“Baby, It’s Cold Outside” may be more than just a worn-out old song if The Old Farmer’s Almanac is accurate in its predictions for the winter of 2013-14.
Hot off the presses and available at retail stores everywhere, this “bible” of weather prognostication, vegetable planting and harvesting charts and what it boasts as “new, useful and entertaining matter,” the almanac is warning all to bundle up.
“You’re in central, west-central Pennsylvania and there will be a swath of cold, with below- average temperatures and below-average precipitation,” Janice Stillman, editor of the almanac, told The Tribune-Democrat in a telephone interview from her Dublin, N.H., office.
Those colder temperatures will switch to warmer-than-normal temperatures through much of 2014, followed by a cooler-than-normal fall, according to the almanac, now in its 221st year of continual publication.
The almanac has been making weather predictions since the days when George Washington was president and claims to have an 80 percent accuracy rating.
The term “normal” or “average” is drawn from a 30-year period and the predictions draw largely from solar science, Stillman said.
This monitors action on the sun, the sunspots and magnetic storms that occur on the surface of the sun.
These observations are over hundreds of years observed by almanac meteorologists and others, she said.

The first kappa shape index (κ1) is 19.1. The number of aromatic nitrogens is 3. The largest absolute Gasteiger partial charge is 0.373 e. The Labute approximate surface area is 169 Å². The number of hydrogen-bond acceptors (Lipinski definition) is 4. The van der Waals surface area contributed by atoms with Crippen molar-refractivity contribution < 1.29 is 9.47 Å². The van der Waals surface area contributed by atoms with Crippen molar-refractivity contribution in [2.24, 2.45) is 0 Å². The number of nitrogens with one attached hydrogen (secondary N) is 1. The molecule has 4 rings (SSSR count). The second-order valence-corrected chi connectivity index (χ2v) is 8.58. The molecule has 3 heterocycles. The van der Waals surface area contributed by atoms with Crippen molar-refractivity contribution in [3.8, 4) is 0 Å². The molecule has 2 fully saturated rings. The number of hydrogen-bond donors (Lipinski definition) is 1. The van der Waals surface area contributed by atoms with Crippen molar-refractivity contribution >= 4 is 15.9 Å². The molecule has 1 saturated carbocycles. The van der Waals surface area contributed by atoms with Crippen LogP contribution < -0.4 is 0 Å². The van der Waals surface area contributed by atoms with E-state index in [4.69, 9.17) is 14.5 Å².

Also playing a role in the predictions is climatology and meteorology, illustrating a move toward an increased use of technology, Stillman said.
Those relying solely on technology, including meteorologists with the National Weather Service, anticipate the weather to be a little warmer for what are traditionally the coldest months of winter.
“We’re predicting above-normal temperatures for that period and it will be not too far from normal for precipitation,” said Craig Evanego in an interview from his State College office.
The winter outlook from the Climate Prediction Center of The National Oceanic and Atmosphere Administration is for above-normal temperatures with not a strong trend toward precipitation.
But back to the almanac, which calls itself “useful with a pleasant degree of humor.”
There likely will be snow flurries for Thanksgiving with temperatures dipping lower than normal, said Stillman. Christmas promises snowfall, at least flurries in this region, with temperatures Stillman described as bitter cold.
Also, look for snowstorms later in February.
The colder temperatures are driven by the sun and as of late the solar activity has been diminishing, all part of the weather cycle.
“When it’s not so active, the temperatures are cold and frigid,” Stillman said.
The Cambria-Somerset region, which falls into the Almanac’s Region 3 forecast for the Appalachian Mountains, predicts snow or flurries could hit as early as Nov. 6 to 8.
The coldest periods of the winter likely will be in late December through early January, then again in early February.
March will be mostly cold with some rain and little sun, while April will bring more sun and typical spring temperatures and showers.
Look for precipitation to be a little below normal in May with temperatures above average, and much of June will be warmer than normal with rainfall average.
The middle of July will be hot but a little cooler toward the end of the month, while August will be warm and sunny with heavy thunderstorms.
September and October will be rainy at first, then broken up with rain and cooling and warming trends, the Almanac tells us.
Kathy Mellott covers environmental issues for The Tribune-Democrat. Follow her on Twitter at twitter.com/kathymellotttd.